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At the place I used to work at we tracked fills out of the bulk CO2 50#'ers, and we noticed a huge drop off in cold weather, so we took an electric blanket, rolled it around a 50# tank, and taped it into a tube so you could just drop it over the tank as you switched tanks. It worked great and it was just like filling on a hot day. We never ran it that warm, but an 80 degree tank fills alot better than one thats 45 degrees.

Probably not OSHA compliant, but it worked pretty well.
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Old 12-18-2006, 01:34 PM   #17 (permalink)
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If using another gun or HPA aren't viable options, I'd suggest using nothing more than body heat to warm the tank up. In the pre-HPA days (well, before it was so affordable, anyway), I remember a lot of folks carrying their tanks inside their coats, close enough to their skin to keep it reasonably warm, but far enough away that it can be removed conveniently. Use a remote line and run the hose through your sleeve. Kinda locks you into using one hand all day, but most of us do that, anyway.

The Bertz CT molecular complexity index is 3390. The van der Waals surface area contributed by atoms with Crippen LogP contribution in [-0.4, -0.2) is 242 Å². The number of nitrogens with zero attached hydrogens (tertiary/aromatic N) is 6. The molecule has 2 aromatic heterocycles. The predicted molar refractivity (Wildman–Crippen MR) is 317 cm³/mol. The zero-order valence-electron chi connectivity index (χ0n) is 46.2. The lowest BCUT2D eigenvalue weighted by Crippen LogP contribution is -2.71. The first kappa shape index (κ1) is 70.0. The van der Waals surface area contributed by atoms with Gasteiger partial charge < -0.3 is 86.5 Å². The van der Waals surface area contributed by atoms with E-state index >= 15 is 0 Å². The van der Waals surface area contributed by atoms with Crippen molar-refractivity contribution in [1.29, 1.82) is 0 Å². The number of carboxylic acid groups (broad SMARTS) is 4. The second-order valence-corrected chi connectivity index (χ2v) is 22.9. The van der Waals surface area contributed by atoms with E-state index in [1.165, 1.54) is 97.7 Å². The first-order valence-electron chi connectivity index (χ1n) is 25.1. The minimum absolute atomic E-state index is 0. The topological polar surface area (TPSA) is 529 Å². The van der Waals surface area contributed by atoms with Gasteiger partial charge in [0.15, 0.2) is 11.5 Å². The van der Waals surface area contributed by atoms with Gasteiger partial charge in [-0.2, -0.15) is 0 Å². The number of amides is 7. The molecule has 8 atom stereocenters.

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Old 12-18-2006, 08:04 PM   #18 (permalink)
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I was talking to my local proshop owner a couple of days ago about playing in the snow, and he said that he used heat packs. However, to keep it safe he would underfill the tanks slightly, and wrapped the tank and heater in tin foil to keep the heat constant. He said it worked pretty good, and didn't seem to pose a safety problem.